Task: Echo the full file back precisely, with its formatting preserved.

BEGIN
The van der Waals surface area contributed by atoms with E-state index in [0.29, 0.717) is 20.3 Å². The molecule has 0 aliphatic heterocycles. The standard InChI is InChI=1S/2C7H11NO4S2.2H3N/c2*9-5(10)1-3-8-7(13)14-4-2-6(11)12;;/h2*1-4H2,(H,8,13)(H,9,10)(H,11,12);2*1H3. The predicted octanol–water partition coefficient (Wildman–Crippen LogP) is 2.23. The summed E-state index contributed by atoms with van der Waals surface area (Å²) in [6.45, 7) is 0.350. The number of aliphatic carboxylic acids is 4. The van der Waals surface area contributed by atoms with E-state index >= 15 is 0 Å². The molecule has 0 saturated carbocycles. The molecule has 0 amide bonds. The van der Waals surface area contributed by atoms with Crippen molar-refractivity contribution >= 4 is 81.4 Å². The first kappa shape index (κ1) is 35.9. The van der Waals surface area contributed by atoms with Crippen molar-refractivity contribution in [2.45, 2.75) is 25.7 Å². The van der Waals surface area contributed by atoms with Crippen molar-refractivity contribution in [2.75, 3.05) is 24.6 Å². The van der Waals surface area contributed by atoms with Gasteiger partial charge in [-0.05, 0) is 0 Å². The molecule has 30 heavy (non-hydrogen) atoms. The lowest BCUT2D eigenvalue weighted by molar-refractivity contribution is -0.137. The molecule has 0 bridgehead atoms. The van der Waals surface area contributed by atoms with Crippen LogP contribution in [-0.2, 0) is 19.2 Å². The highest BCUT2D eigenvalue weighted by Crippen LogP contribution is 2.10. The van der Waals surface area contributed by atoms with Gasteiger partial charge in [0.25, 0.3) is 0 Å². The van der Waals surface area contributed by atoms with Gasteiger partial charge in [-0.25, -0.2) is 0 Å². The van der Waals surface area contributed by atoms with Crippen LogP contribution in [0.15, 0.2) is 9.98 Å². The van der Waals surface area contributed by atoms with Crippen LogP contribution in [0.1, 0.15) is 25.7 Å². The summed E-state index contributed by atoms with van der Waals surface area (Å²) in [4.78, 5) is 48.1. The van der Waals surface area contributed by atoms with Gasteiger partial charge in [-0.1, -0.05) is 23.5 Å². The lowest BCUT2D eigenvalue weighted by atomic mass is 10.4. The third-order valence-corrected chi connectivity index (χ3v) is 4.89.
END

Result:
The van der Waals surface area contributed by atoms with E-state index in [0.29, 0.717) is 20.3 Å². The molecule has 0 aliphatic heterocycles. The standard InChI is InChI=1S/2C7H11NO4S2.2H3N/c2*9-5(10)1-3-8-7(13)14-4-2-6(11)12;;/h2*1-4H2,(H,8,13)(H,9,10)(H,11,12);2*1H3. The predicted octanol–water partition coefficient (Wildman–Crippen LogP) is 2.23. The summed E-state index contributed by atoms with van der Waals surface area (Å²) in [6.45, 7) is 0.350. The number of aliphatic carboxylic acids is 4. The van der Waals surface area contributed by atoms with E-state index >= 15 is 0 Å². The molecule has 0 saturated carbocycles. The molecule has 0 amide bonds. The van der Waals surface area contributed by atoms with Crippen molar-refractivity contribution >= 4 is 81.4 Å². The first kappa shape index (κ1) is 35.9. The van der Waals surface area contributed by atoms with Crippen molar-refractivity contribution in [2.45, 2.75) is 25.7 Å². The van der Waals surface area contributed by atoms with Crippen molar-refractivity contribution in [2.75, 3.05) is 24.6 Å². The van der Waals surface area contributed by atoms with Gasteiger partial charge in [-0.05, 0) is 0 Å². The molecule has 30 heavy (non-hydrogen) atoms. The lowest BCUT2D eigenvalue weighted by molar-refractivity contribution is -0.137. The molecule has 0 bridgehead atoms. The van der Waals surface area contributed by atoms with Crippen LogP contribution in [-0.2, 0) is 19.2 Å². The highest BCUT2D eigenvalue weighted by Crippen LogP contribution is 2.10. The van der Waals surface area contributed by atoms with Gasteiger partial charge in [0.25, 0.3) is 0 Å². The van der Waals surface area contributed by atoms with Gasteiger partial charge in [-0.25, -0.2) is 0 Å². The van der Waals surface area contributed by atoms with Crippen LogP contribution in [0.15, 0.2) is 9.98 Å². The van der Waals surface area contributed by atoms with Crippen LogP contribution in [0.1, 0.15) is 25.7 Å². The summed E-state index contributed by atoms with van der Waals surface area (Å²) in [4.78, 5) is 48.1. The van der Waals surface area contributed by atoms with Gasteiger partial charge in [-0.1, -0.05) is 23.5 Å². The lowest BCUT2D eigenvalue weighted by atomic mass is 10.4. The third-order valence-corrected chi connectivity index (χ3v) is 4.89.